Telecommuting (or teleworking) is work arrangements with employers that allow employees to work from home, at a customer site, or from other convenient locations instead of the corporate office. Rather than traveling to the office, the employee “travels” via telecommunication links, keeping in touch with coworkers and employers via telephone and email. The worker may occasionally enter the office to attend meetings and touch base with the employer. However, with many options for distance conferencing, there may be no need to visit the office.
The Growth of Telecommuting:
- Work is increasingly knowledge-based. Employees can create, assimilate, and distribute knowledge at home as effectively as they can at an office.
- Telecommuting enables workers to shift their work to accommodate their lifestyles (e.g., parents, disability).
- New technologies used by telecommuters are becoming better and cheaper (e.g., price of PC and “back office” applications).
- The increasing reliance on web-based technologies by all generations (particularly Generation Y and Millennials).
- A mounting emphasis on conserving energy.
Advantages of Telecommuting:
- No Commuting, Depending on your current commute, this can save you anywhere from minutes to hours every day, which you can spend doing things you enjoy, like sleeping, spending more time with your kids or spouse, going to the dog park, or any other activity you’d like to have more time for.
- Increased Independence,Working from home puts the onus on you to complete your work without constant reminders, which some people absolutely love. No office politics, no boss breathing down your neck, no distracting coworkers. Telecommuting can be glorious. And yet, it’s very easy to get distracted by things in your home. Some days these seem like a much better alternative to actually doing work. Having a high degree of self control and self-discipline is essential to being a productive telecommuter.
- Increased Savings.Most people who work from home have very little need for professional clothing, which not having to buy can save lots of money every year. Other things you’ll find less need for: gas or public transit passes for commuting, lunches out, dry cleaning, and child care (depending on your situation). And most people who work from home are able to save on their taxes each year because of the tax-deductible expenses associated with working from home.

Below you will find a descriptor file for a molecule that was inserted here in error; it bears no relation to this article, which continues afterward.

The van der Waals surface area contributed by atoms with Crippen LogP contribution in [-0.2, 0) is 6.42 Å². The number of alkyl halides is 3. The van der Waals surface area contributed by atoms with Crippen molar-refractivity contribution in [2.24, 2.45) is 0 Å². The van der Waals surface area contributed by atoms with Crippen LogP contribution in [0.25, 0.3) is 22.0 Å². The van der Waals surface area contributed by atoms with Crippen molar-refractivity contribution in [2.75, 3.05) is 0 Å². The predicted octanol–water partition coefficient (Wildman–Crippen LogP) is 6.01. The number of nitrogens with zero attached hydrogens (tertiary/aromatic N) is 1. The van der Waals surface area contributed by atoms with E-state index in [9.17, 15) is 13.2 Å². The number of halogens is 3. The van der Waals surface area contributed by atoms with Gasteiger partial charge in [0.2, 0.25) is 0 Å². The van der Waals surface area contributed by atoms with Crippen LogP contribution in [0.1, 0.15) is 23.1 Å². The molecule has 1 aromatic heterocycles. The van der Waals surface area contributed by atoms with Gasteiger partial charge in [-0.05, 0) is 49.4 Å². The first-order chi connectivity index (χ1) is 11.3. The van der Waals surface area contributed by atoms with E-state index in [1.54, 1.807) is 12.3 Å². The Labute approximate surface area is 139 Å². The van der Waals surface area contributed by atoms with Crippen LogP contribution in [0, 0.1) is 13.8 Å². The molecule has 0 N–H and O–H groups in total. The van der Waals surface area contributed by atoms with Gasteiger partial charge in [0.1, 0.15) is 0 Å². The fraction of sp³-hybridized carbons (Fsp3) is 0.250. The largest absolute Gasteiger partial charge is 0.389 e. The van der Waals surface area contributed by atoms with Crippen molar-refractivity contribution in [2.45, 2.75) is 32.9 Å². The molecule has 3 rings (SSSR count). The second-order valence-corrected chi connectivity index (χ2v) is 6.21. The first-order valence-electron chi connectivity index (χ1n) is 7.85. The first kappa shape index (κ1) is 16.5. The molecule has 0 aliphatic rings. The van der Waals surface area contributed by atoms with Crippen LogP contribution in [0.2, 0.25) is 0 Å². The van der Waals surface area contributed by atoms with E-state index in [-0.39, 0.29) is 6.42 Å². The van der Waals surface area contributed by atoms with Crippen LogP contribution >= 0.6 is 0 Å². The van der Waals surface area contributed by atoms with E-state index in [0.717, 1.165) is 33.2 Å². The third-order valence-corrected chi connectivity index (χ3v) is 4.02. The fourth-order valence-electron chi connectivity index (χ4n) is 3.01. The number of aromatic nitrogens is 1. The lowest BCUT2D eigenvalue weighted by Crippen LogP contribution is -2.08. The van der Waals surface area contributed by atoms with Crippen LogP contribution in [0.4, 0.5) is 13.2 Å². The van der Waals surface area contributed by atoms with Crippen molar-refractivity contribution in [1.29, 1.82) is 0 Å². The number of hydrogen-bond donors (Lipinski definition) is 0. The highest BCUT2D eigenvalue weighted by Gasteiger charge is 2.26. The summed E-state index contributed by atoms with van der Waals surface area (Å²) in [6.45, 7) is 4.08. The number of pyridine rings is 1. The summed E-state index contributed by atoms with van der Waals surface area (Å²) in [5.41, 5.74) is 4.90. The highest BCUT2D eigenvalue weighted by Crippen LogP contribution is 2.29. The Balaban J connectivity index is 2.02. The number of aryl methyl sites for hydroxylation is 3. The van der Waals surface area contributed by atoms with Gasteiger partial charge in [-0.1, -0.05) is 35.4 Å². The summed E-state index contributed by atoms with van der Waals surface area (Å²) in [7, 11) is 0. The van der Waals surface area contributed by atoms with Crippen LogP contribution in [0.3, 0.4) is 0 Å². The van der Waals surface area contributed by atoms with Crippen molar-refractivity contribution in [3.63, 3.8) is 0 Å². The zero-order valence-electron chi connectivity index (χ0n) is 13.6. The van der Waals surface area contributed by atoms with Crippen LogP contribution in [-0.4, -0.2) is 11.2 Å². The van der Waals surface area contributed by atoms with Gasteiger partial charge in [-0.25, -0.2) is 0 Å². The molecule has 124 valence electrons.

- More Flexibility.Again, this depends on the type of job you’ll have at home, but many work-from-home jobs allow for a flexible schedule, so if you need to go grocery shopping or do a load of laundry in the middle of the day, it’s simple: you can. Or, if you’re a morning person or a night owl, you can adjust your work schedule accordingly.
- Fewer sick days.Working in a traditional office exposes you to many people’s germs, but if you work from home, you have less exposure to people, and therefore, to their germs. Also, if you’re feeling under the weather, it’s much easier to pamper yourself and still get some work done when you’re at home, meaning you’ll probably take fewer sick days.
Disadvantages of Telecommuting:
- Decreased human interaction,If you’re the sort of person who thrives on interactions with other people, working from home can feel isolating. It’s possible to remedy this feeling with e-mail, phone calls, instant messaging, and video conferencing, but it’s no substitute for face-to-face interaction. Some telecommuters find that working from a coffee shop or library satisfies their people fix, but others prefer the office environment to solitude. A coworking space might solve this problem by allowing you to telecommute AND work from an office setting.
- Blurring Work and Personal Life, When you work from home, you can’t always shut out your personal life while you’re working, or turn off your work life while you’re “off the clock.” Having a separate work space from the rest of your home can help, but some people find it difficult to stop working when they know it’s only a few feet away.
- Difficulty Demonstrating Workload,If you’re a telecommuter working for a company with a traditional office, your office-bound coworkers might perceive you as doing less work simply because you’re at home. It’s important to showcase your workload to demonstrate to managers and coworkers that you are accomplishing as much, if not more, as you would if you were in a cubicle down the hall.
Strategic Management of Information Systems, 5th Edition International Student Version. Keri E.Pearlson, Carol S. Saunders
Managing Teleworkers and Telecommuting Strategies by Gina Vega
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